Monthly Archives: November 2013

Friday Favourites

Take a friday pause

This weekend marks Remembrance Sunday, and Rememberance Day on Monday. This year marks 99 years since the start of World War I, and as part of the reflections, I always find the last post almost more evocative than the silence – a true reflection of the power of music. If you want to take some time to reflect, you can listen to the last post here.

And now, onto this week’s blog posts:

Posts on learning

Get Real about Music Careers (The Musician’s Way) – Some harsh but true thoughts about what kind of music careers are out there.

How to catch up if you miss a choir rehearsal (Chris Rowbury) – From a new blog I’ve discovered, here’s some key tips on what to do if your winter cold keeps you from making it to choir practice.

Learning to Learn: Part 1 – Forget Me Not! (Music Teacher’s Helper) – A rather in depth post that talks about how we learn.

Posts on teaching

The Truth About Piano Students With Learning Challenges (Teach Piano Today) – a great post with ideas for any young student with concentration issues, learning difficulties or just a challenging personality. Tips that way beyond SEN students.

The Doctor Teaches the Piano Teacher (Compose Create) – A thought about what piano lessons are really paying for, and whether that means we can really have a 24 hour cancellation policy. There’s a link for a great leaflet explaining where music tuition fees go too.

You Know That Awkward Moment Before They Break Down In Tears?… (Teach Piano Today) – Some key tips for teachers to stop the struggle moments before they happen!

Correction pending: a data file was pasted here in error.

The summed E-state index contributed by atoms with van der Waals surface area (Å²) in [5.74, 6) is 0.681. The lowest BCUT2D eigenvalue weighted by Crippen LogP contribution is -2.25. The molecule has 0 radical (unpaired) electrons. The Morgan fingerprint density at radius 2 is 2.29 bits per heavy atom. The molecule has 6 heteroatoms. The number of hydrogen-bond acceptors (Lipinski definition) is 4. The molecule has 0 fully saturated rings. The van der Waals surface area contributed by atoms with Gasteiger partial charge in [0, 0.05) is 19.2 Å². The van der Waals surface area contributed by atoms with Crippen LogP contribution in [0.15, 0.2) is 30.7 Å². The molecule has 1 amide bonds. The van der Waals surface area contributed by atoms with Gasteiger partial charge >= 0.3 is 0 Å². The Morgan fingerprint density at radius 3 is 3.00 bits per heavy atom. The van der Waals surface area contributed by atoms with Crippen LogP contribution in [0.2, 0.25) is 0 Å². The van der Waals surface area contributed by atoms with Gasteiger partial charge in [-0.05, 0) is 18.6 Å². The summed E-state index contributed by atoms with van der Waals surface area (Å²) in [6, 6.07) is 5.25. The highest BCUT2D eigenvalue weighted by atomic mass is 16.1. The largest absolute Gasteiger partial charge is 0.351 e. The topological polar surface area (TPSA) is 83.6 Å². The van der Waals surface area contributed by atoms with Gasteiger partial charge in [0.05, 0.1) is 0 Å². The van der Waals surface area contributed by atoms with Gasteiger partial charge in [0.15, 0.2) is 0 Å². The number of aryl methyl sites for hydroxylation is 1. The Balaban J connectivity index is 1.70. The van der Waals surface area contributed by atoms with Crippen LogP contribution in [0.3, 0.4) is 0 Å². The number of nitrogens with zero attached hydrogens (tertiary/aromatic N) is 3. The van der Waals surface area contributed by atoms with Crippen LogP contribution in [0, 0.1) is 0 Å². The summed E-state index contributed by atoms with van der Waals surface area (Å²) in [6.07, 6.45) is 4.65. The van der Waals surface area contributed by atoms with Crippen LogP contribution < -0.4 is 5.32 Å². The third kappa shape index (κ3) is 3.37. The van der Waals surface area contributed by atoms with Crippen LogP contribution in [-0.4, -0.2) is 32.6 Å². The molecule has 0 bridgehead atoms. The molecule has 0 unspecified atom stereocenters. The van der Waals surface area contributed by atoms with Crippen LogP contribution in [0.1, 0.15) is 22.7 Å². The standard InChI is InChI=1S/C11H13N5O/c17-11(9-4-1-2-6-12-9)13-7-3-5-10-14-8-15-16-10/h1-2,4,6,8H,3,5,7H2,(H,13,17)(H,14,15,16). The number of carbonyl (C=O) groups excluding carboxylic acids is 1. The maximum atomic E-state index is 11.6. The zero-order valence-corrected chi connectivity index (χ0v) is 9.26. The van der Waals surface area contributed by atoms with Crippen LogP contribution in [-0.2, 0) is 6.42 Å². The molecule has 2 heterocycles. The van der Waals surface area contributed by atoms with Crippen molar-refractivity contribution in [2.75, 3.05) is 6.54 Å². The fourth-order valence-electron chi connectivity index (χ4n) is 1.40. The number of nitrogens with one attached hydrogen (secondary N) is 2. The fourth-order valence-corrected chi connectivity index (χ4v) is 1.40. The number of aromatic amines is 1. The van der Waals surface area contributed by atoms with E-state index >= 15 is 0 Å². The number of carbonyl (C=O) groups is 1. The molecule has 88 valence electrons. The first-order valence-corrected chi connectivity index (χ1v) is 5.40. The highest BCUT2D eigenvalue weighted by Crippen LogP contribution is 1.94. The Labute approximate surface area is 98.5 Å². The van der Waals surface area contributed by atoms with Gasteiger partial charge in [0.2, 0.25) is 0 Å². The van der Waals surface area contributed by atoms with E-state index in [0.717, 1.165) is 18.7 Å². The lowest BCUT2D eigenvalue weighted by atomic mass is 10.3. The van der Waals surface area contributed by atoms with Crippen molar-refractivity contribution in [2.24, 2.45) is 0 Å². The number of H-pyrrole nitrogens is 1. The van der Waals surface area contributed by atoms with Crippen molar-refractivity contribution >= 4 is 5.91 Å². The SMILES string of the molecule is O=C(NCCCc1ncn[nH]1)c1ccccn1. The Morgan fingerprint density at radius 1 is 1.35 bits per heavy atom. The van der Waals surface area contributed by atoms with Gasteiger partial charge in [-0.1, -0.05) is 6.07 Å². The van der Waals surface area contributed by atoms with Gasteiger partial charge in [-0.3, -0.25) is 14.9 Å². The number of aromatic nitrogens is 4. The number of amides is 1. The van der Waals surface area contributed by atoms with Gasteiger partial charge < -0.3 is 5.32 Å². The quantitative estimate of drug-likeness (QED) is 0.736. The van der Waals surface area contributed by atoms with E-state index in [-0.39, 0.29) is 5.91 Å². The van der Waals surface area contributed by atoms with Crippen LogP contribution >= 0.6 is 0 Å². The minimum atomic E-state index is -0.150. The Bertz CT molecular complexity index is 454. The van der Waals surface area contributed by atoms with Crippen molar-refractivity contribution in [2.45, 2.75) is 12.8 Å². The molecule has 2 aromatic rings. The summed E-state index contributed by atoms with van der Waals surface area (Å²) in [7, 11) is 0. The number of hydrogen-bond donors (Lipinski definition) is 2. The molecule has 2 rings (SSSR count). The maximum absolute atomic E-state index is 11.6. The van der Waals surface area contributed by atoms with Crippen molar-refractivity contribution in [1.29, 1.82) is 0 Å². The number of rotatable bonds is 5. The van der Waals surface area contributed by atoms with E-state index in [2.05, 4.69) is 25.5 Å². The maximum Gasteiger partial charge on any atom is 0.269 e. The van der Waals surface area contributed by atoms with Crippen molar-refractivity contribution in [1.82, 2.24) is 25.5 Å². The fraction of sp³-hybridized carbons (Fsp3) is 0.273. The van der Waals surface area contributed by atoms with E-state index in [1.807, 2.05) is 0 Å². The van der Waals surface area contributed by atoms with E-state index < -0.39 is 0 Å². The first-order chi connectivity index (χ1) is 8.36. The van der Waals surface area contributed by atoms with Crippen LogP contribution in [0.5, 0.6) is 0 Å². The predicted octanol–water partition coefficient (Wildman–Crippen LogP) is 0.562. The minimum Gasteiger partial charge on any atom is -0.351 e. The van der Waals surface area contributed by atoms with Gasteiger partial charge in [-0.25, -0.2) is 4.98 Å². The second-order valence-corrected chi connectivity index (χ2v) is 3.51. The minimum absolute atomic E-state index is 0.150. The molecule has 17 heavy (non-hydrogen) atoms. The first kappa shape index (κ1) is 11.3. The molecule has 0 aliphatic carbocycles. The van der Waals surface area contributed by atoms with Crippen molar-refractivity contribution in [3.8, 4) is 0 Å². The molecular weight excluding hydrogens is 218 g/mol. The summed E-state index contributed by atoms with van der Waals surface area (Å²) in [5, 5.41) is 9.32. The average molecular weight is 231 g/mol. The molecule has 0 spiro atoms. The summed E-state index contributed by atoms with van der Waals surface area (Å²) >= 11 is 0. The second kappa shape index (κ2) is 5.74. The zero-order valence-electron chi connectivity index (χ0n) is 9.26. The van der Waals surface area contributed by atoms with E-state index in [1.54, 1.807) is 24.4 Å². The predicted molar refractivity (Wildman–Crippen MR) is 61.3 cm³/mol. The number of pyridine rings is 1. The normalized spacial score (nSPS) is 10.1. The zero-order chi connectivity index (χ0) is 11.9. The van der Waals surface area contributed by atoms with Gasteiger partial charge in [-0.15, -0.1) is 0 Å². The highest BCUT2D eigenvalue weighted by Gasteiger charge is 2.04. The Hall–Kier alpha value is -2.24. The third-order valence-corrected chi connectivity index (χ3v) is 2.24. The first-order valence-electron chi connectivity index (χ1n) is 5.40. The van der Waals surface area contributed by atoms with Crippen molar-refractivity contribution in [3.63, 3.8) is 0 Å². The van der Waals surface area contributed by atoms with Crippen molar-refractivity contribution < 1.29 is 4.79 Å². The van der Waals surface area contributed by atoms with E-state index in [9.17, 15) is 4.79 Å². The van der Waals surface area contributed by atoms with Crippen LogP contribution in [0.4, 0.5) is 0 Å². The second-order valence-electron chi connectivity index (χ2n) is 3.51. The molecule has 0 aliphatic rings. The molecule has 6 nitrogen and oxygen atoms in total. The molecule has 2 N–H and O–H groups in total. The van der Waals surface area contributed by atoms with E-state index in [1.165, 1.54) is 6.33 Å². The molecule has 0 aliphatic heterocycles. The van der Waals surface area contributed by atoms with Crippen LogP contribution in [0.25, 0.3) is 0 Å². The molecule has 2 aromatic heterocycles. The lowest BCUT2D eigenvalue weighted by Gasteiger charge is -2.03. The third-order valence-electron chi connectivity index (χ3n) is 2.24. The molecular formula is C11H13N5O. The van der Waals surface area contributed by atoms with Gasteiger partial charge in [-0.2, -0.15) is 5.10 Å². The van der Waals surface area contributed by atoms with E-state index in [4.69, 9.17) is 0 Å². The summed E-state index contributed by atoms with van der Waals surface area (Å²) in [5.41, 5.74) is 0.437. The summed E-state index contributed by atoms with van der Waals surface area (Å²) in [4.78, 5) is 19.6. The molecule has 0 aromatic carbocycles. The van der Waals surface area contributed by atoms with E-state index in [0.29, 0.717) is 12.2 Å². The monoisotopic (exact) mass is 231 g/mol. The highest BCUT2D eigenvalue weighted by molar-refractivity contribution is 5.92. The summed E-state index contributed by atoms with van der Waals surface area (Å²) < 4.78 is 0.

Music in the News

Highlights of Glasgow 2014 Cultural Programme: Big Big Sing

Childhood Music Lessons May Offer Lifelong Benefits

Childhood music lessons ‘leave lasting brain boost’

And finally, this isn’t a blog post, but I came across this great series of YouTube videos explaining some basic theory concepts that has been created by one of the bloggers I follow: Pianoanne Theory Tutorials Playlist

Old Wives’ Say: “Thou Shalt Not Eat Dairy”

MilkOne of the things that is often said in singing circles is that eating dairy products causes the body to produce more mucus and phlegm, so singers should avoid it on the day of performances. However, I was astonished to discover recently that this isn’t strictly true…

Dairy does seem to cause some thickening of phlegm and mucus in human beings, but studies have shown that it does not cause the body to produce more phlegm (Wüthrich, Schmid, Walther & Sieber, 2005/Pinnock, Graham, Mylvaganam & Douglas, 1990). Instead, foods which are high in dairy fats, like whole milk, leave a residue of fats on their way which can make it feel like we have more phlegm. This is a good reason to avoid dairy on the day of an exam or performance – but reducing phlegm production isn’t!